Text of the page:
Introducing Abigail Stevens

Abigail Stevens is a PhD candidate at the Anton Pannekoek Institute for Astronomy at the University of Amsterdam in the Netherlands. She researches X-ray spectral variability from compact objects (stellar-mass black holes and neutron stars) in order to understand the extreme physics in strong gravitational fields, and is very excited for NICER to be launched in a few months. Abbie is also a “pythonomer” and is involved in the open science community. Previously, Abbie did her MSc at the University of Alberta in Edmonton, Alberta, Canada, and her BA at Bard College in Annandale-on-Hudson, New York, USA. In addition to her astronomy research, she enjoys tea, interior design, memes, reading blogs, watching tv, and exploring new places.

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Introducing Peter Maksym

Peter Maksym grew up in Wheaton, IL, just a bike ride from Fermilab, and was just learning high school physics when the top quark was discovered. He makes no pretensions to being nearly as awesome as Edwin Hubble or Grote Reber, even though they came from Wheaton, too. After earning his Bachelor’s in astronomy & physics at Yale, Peter worked briefly as an automated publishing consultant in New York, then for 5 years as a data specialist for the Chandra X-ray Observatory. He returned to the Chicago area for his Ph.D. at Northwestern University, is now in the third year of a postdoctoral position at the University of Alabama, and is actively looking for his next position (hire me! –PM). He normally tweets as @StellarBones (Dammit Jim, he’s a doctor, not a physician). His experience as an astrophysicist has been remarkably similar to that of Natalie Portman’s character in “Thor”. He’s also been known to perform improv comedy on occasion.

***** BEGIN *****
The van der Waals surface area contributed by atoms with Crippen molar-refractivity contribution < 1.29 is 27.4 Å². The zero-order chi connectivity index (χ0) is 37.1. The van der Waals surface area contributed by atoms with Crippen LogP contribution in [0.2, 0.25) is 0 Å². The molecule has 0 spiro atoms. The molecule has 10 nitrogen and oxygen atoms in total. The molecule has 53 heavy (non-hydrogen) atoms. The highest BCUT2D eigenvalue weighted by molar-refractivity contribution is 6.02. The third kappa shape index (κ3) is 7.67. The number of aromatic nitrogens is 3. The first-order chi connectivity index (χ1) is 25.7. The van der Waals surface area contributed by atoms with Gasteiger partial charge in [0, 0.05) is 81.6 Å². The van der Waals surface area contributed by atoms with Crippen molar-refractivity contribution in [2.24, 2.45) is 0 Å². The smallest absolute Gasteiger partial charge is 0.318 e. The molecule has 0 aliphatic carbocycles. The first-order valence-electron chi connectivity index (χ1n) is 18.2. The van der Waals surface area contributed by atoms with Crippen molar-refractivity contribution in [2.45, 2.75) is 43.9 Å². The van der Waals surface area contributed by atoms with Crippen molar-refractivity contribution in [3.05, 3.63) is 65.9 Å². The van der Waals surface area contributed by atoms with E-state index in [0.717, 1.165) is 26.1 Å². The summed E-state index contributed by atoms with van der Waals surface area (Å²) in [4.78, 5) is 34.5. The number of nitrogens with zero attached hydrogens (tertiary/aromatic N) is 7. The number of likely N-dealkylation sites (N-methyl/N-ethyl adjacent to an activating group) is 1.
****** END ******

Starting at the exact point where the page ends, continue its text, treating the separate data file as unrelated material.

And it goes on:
Peter’s interested in other kinds of “stellar bones”. He’s particularly interested the process of stars being ripped to shreds by the massive black holes which commonly inhabit the hearts of galaxies. These “tidal disruption events” comprise an emerging field with the potential to test extreme accretion physics and black hole populations. He’s also involved in the Galaxy Zoo, currently using extended emission line regions to study galaxies which may have just “shut down” from quasars. Both of these topics coincidentally involve extreme black hole variability, but on very different timescales. He’s more generally interested in black holes of all sizes, and quite a lot of different things involving galaxies and galaxy clusters. His favorite astronomical tools include fine-toothed combs, the kitchen sink, and boneheaded perseverance.

Introducing Doug Burke

This week features Doug Burke.Doug is a Research Astronomer at the Smithsonian Astrophysical Observatory (SAO),  which is co-located with the Harvard College Observatory (HCO), forming the Harvard-Smithsonian Center for Astrophysics (CfA). Not content with this barrage of names, his position allows him to add that he is a member of the Science Data Systems (SDS) team of the Chandra X-ray Center (CXC). What this barrage of Three-Letter Acronyms (TLA) means is that most of his time is spent on helping Scientists analyze data taken by the Chandra X-ray satellite, one of NASA’s four Great Observatories.

When not helping others, Doug’s research interests are in using Galaxy Clusters to study the structure and evolution of the Universe; using computers to better help us with all this data we find ourselves with (in particular, in how Open Science, semantic technologies, machine learning, functional programming, and other buzz words can help); and exploring how Astronomers use Twitter, in particular at the American Astronomical Society meetings.